I really am not sure how else to describe this photo provided by Rachel Hildebrand, except as ingenious. I can imagine the facilities maintenance staff having been called once too often to clean up the water inside the building after each rainstorm. Ingenuity is not necessarily an effective maintenance policy.
People, just like nature, follow laws of physics and thermodynamics. Objects at rest like to remain at rest and systems like to remain at equilibrium. Putting objects and people into motion and disturbing the equilibrium both require energy. Operating and maintaining building systems requires energy - not just primary energy to run the heating and cooling plant and other utilities, but energy of the occupants and maintenance staff too.
Think about the process and imagine the energy required. Each step may seem insignificant, but taken in total can equate to hours of time and plenty of expended energy.
- Occupant notices water on floor.
- Calls maintenance department to report condition
- Maintenance clerk records problem and creates work order
- Work order reviewed by maintenance supervisor for prioritization
- Maintenance clerk assigns work order to mechanic
- Mechanic investigates condition
- A ladder would be nice, so back to the shop
- Leak reported as problem with roof drain, requiring different mechanic
- New work order written and process starts over
Meanwhile another storm approaches and there is water on the floor again. Now in some industries and in some locations water on the floor may not be a big deal. But for others, where slip-and-fall law suits are prevalent, walking surfaces perceived to be unsafe are a major concern. Any law suit will put many people into motion and will escalate entropy significantly requiring exceptional energy input before returning to a state of equilibrium.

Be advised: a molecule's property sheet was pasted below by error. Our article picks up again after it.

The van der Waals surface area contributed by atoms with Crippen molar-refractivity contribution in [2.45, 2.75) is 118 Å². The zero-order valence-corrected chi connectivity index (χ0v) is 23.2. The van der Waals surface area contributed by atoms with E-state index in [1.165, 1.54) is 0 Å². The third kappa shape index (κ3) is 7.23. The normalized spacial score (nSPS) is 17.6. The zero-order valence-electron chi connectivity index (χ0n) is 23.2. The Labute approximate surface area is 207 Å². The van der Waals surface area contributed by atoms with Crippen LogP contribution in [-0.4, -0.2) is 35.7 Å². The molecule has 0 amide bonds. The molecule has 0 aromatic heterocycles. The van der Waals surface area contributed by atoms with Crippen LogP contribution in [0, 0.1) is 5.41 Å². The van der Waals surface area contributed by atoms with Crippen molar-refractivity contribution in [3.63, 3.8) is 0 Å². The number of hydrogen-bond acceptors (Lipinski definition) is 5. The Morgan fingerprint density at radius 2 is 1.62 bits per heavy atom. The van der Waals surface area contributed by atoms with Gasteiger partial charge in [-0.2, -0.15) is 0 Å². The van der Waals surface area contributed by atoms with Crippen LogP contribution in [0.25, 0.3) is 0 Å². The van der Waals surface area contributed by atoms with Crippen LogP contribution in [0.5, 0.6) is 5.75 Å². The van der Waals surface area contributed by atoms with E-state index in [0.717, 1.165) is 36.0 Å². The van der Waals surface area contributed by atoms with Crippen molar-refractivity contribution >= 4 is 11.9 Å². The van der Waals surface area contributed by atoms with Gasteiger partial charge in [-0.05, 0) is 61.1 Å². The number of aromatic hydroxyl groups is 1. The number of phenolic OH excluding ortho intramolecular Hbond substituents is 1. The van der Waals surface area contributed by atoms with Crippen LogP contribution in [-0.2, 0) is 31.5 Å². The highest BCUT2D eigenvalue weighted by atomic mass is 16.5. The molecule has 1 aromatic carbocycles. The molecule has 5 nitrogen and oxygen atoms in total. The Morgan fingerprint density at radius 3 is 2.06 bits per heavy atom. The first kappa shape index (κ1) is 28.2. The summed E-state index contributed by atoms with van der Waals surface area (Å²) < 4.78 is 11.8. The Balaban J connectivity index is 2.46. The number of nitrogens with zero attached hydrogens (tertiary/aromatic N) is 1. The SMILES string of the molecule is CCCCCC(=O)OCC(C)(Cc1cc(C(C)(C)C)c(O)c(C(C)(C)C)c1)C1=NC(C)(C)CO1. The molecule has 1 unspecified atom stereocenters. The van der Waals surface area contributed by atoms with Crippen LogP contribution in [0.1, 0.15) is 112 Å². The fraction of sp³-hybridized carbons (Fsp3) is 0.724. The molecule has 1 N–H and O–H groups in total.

Perhaps the roofer is busy with a different problem. Perhaps the priority for roof repairs is low. Perhaps the roof is scheduled for replacement within the year. Systems are not perfect and there are always choices. So the leak continues.
Now the mechanic is called to clean the floor during every rain storm, essentially standing by to keep the floor dry. Tired of mop duty, the mechanic devises a way. Yes, people will always find a way to remain at rest.
No need for another work order. All the required supplies are available in the maintenance shop:
- Some #9 ceiling suspension wire
- A five gallon bucket
- A brass hose bib
- And a length of garden hose.
Let's hope the garden hose is directed to a nearby floor drain. And let's hope the hose bib remains open. Let's hope the wire winding will support the bucket when full of water. This solution could last indefinitely, as long as the roof drain leak continues to follow the piping and drip from the elbow.
The photo looks like a back of house space. How else would the mechanic get away with the garden hose? Well how about this rather public similar solution at an airport terminal? This caught more than one questioning glance.
We can chuckle at Rube Goldberg solutions that provide an ingenious fix using readily available materials to more complex problems. We cannot ignore the fact that buildings are designed to function in specific ways. Systems are provided and must be maintained to effectively serve a particular function throughout the life of the building. Simply masking the problem with a quick fix may do more harm than good by allowing undetected deterioration to continue until the damage become extensive and the repairs become very expensive.
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